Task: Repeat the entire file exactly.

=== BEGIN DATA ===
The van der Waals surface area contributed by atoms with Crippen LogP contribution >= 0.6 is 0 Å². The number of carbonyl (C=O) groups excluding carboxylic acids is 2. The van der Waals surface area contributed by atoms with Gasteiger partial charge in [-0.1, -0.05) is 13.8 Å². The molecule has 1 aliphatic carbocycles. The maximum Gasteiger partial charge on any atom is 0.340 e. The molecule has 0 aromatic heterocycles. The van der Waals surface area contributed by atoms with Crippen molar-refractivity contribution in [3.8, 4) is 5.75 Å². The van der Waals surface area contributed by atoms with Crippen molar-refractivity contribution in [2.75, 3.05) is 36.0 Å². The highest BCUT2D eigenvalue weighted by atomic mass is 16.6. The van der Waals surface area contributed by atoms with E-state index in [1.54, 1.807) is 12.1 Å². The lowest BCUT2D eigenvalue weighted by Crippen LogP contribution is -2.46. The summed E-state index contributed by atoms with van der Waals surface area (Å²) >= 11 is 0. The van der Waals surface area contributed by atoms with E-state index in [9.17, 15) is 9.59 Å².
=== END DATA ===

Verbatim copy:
The van der Waals surface area contributed by atoms with Crippen LogP contribution >= 0.6 is 0 Å². The number of carbonyl (C=O) groups excluding carboxylic acids is 2. The van der Waals surface area contributed by atoms with Gasteiger partial charge in [-0.1, -0.05) is 13.8 Å². The molecule has 1 aliphatic carbocycles. The maximum Gasteiger partial charge on any atom is 0.340 e. The molecule has 0 aromatic heterocycles. The van der Waals surface area contributed by atoms with Crippen molar-refractivity contribution in [3.8, 4) is 5.75 Å². The van der Waals surface area contributed by atoms with Crippen molar-refractivity contribution in [2.75, 3.05) is 36.0 Å². The highest BCUT2D eigenvalue weighted by atomic mass is 16.6. The van der Waals surface area contributed by atoms with E-state index in [1.54, 1.807) is 12.1 Å². The lowest BCUT2D eigenvalue weighted by Crippen LogP contribution is -2.46. The summed E-state index contributed by atoms with van der Waals surface area (Å²) >= 11 is 0. The van der Waals surface area contributed by atoms with E-state index in [9.17, 15) is 9.59 Å².